One thing that certainly differentiates human beings from other members of the animal kingdom is our near obsessive attention to artificial divisions of time. Marking the passage of time in units more precise than light/dark or warm/cold has led to the creation of a number of devices from the sundial to the atomic clock.
Timepieces do more than simply tell us when it’s almost time for our favorite TV show or that it is most definitely time to get up if we want to get to work and still find ourselves employed. They are also symbols of status and as such have received a great deal of attention from designers as a project worthy of their name. The complexity of their mechanisms has meant that the vast majority of clocks within a given time period are differentiated largely by their external appearance.
During the period when Louis XV reigned over France, the fascination with clocks and the regularization of their production meant that they became necessities for upscale interiors and the wealthy, who had very little reason or need for knowing the time, would often have several clocks in each room. Much later, during the middle of the 20th century, clocks would be created by stars of the design world such as George Nelson and Norman Bel Geddes.
As we hurtled toward industrial manufacture, the dominance of the factory work schedule combined with the possibility for living out of earshot of a factory whistle made the keeping of time something essential for the common person. With the miniaturization of the clock to be wearable as a watch, the stage was set for the next great revolution: digital.
As with each technological innovation, there are complaints that the digital clock will leave us unable to read the analog clock. Possibly this is seen as a problem because of the understanding conveyed for the relationships of the parts to the whole in the visual of an analog clock. Whatever the case, the digital clock has settled comfortably into the world of time telling.
Add to this now, the word clock. The word clock is, as it sounds, a time telling device that literally spells it out for you. Instructables contributor drhatch has provided an eight-step guide to an innovate technique that he used to create his own. The word clock works by giving each word that could appear in the telling of time its own light well that will separate it from the others so that only the ones needed at a given time are illuminated.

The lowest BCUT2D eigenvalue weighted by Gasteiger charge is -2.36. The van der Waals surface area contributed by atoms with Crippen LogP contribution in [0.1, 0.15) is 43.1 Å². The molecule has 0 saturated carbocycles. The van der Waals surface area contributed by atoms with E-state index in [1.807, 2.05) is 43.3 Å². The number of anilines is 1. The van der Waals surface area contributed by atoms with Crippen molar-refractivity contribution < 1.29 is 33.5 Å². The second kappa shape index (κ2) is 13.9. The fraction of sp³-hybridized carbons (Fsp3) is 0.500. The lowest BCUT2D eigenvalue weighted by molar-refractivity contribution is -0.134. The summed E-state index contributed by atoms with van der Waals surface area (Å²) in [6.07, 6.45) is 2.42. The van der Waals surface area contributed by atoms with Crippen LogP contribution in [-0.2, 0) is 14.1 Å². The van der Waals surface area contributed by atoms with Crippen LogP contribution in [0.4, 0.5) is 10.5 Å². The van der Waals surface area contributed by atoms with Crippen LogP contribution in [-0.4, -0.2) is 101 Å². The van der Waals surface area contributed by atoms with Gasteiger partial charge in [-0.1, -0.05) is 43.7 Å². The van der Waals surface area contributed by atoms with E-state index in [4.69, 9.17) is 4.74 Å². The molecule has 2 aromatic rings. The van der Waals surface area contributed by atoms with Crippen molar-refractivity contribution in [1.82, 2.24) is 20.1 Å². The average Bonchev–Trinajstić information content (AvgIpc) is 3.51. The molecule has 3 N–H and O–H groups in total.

The creation of these wells is a time consuming part of the creation. Drhatch worked to reduce the overall time taken to create the piece by using a two-headed 3D printer so that he could print the light diffuser at the same time that he was printing the walls of the light wells. The left head printed the walls using black ABS while the translucent diffuser was created with a .05” layer of ABS that allowed for containment of the light without over dimming.
The CAD file was created using Autodesk 123D Design, a free software that was also ideal for printing an object that requires separate STL files for each color to be printed. Drhatch then details the selection of the microprocessor and the rest of the parts list in order to create the functioning aspects of the word clock. As a personalized touch, he decided to use the bottom of the PCB as a Christmas card, printed with silk screen and visible when the back of the clock is opened. A final personal touch was the creation of a front panel word mask that would light up the words “Family is four ever” at four o’clock each day.
While the precision of the time piece is somewhat limited by the number of words that it can contain, it is most likely as precise as any of us will ever need. Chances are that if your life requires marking time to the very second; it might be time to take a vacation… or at least make a larger word clock.
This user designed his word clock to be easy to read and, importantly, easy to create, as he wanted to make several. Have you tried this design out? Let us know what you think about the 3D printed word clock over at 3DPB.com.